Dariel Poscic, Miss Jacobson, Virginia Hill, Shirley Nilson, Audrey Britt, Beth Fork,
The Girls' Glee
Top row: Tyson Beall, Secondo Ciivelli, Bill Marshall, Melvin Abrahamsen,
Quentin Millerbis, Bill Tassara.
Fifth row: Bill Brice, Jimmie McDonald, Merle Kinsman, Merle Shuster, Rod-
ney Coffron, Wallace Look, Roger Zampatti, Myron Abrahamsen, Donald Winbigler.
Fourth row: Ted Gaylord, Jack Sims, Rex Laurilliard, Gus Weber, John McKee,
Willard Wooclcock, Asa Horel, Vernon Frey, Wayne Robinson, Charles Hurlbutt,
Third row: Tom Ayers, Ellis Williamson, Gene Kinsman, Don Jacobson, Gene
Hammond, Walter Bechtol, Irving Hammond, Ward Falor, Martin Kramer, Bill Britt,
Second row: Wilbur Poore, Robert Seely, Joe McCann, Edward Martenusen,
Homer Spellenbergr, Frank Potter, Lloyd Salter, Art Daigan, Ernie Cunningham,
Jack Hoyt, John Keisner, Marion Sleppy.
First row: Vernon Clarke, Larry Frost, George Davis, Robert Hurst, Louie
Mohorovich, John Conner, Miss Jacobson, Ed Souza, Ben Wilson, Georfre Ferguson,
Kenneth Cleasby, Eugene Carrico.
Page sixty one
O The Eureka High School Band, also under the direction of Mr. Weichsel-
felder, is to be congralutated for its performance.
O First, the band room was remodeled and new sound proof material was
Q The most important feature, to the band members, were the new red,
green, and White uniforms.
C At the football games the band gave marching exhibitions. Later during
the season they played at our basketball games.
O Their first public appearance was at the Eureka Inn during Chrsistmas
week when forty two band members participated.
I On March 19 the band -gave a half hour concert before the Student Body.
0 The band members and their instruments as played are: Clarinets:Kathryn
Morgan, Rolande Baget, Merle Becker, Alta Mae Lester, Beverly McMahon, Vir-
ginia Newton, Donald Quinn, Jack Woodcockg Saxaphonez Joe Barkdull, Grant
Ferguson, Cloe Johnson, Jane Mackney, Dorothy Olsen, Kathdyn Paxton, Alto
Horns: Thais Baldwin, Rowena Busse, Julia Robertson, French Horns: Phyllis
Gifford, Doris Ingebretseng Trumpets:'Robert D'ietz, Edward Early, George
Ferguson, Henry Hancorne, Florn Lanctot, Beryl McCann, Lucille Olivotti,
Clayton Rice, Bill Woodcockg Baritones: Eugene DuMond, Norton Gillespie,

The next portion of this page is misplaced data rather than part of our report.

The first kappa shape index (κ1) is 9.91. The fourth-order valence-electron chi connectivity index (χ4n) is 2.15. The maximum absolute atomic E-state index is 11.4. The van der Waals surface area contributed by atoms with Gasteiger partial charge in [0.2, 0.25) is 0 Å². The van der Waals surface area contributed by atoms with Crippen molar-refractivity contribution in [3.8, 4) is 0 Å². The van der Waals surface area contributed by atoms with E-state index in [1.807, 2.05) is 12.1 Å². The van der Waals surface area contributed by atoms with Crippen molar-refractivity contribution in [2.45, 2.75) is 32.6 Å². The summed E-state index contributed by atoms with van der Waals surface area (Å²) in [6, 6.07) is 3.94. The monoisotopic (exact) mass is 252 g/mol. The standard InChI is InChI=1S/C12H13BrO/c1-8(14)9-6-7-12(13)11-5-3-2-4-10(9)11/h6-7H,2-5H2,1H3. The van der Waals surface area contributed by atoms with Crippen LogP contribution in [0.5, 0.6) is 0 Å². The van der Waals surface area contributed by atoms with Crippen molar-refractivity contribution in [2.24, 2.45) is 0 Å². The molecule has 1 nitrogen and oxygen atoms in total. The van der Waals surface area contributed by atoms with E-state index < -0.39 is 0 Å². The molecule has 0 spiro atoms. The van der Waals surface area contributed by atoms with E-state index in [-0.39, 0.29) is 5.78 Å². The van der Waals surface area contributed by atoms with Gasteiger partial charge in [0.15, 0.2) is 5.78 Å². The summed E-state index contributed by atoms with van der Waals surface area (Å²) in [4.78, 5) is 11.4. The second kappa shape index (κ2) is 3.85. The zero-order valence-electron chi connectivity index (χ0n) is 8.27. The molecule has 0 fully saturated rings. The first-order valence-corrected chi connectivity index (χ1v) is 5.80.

Dick Jennings, Trombones: Henry Eiseman, Lila Belle Still, Sandy Wilson,
Basses: Albert Dietz, Marion Sleepy, Bernell Underwood, Drums and Cymbals'
Lucille Adler, Quentin Cash, Thea Cobb, Bill Hoyt and Jack Hoyt.
Page sixty two
Q Succeeding Mr. Frank Flowers, Mr. Louis Weichselfelder Jr. has directed
the high school orchestra for this year.
I Shortly after the spring semester a selected group from the orchestra
played at the Charity Tea.
0 Another important event was the first "All County Orchestra." Eureka,
being well represented, selected eighteen orchestra students to participate. The
concert was presented on May 7 at our junior High Auditorium under the dir-
ection of Mr. William Knuth.
Q The Glce Clubs and Orchestra presented a concert on May 21. Among the
various numbers were Victor Herbert'5 Favorites.
Q In March various orchestra members were sent to San Francisco to attend
the California Western School Music Conference directed by Alfred Hertz.
Q There were other outstanding events, such as the annual Music Festival, a
radio broadcast, graduation exercises, and assembly appearances.
I The members of the orchestra and their respective instruments are: Flute:
Dan McClure, Jean Winsor, Clarinet: Rolande Baget, Meryl Becker, Alta Mae
Lester: French Horn: Phyllis Gifford, Doris Ingebretseni Cornet: Robert Dietz,
George Ferguson, Henry Hancorneq Trombone: Henry Eisemen, Sandy Wilson,
Gsorge Ferguson, Henry Hancorne: Trombone: Henry Eisemen, Sandy Wils-
on: Percussion: Albert Dietz, Irene Taylor: Violin: Glenn Arklett, Ida Banta,
Darrell Flaherty, Genevieve Ganson, Marion Goss, Doris Gundersen, Homer Har-
lan, Lucy Klochko, Mariann: Lambert, Judith Lee, Arthur Rush, Kathryn Wald-
ner, Margery Wilson, Rose Ellen Woodcock: Violo: Jean Balger, Quentin Cash.
Burnell Underwood: Cello: Peggy Airth, Jeanne Johnson: String Bass: Marion
Sleppy, Anita Langer, Piano: Marjorie Smith.
Page sixty three
Top row: Gale Ellis, Scott Litchfield, Bill Jackson, Wallace Look, George Duffy, Don
Falk, Tom Hansen.
First row: Louise Cannam, Rolande Baget, Nina Claire Kelley, Margaret Jorgensen,
Beverly Hamner, Camille Goff.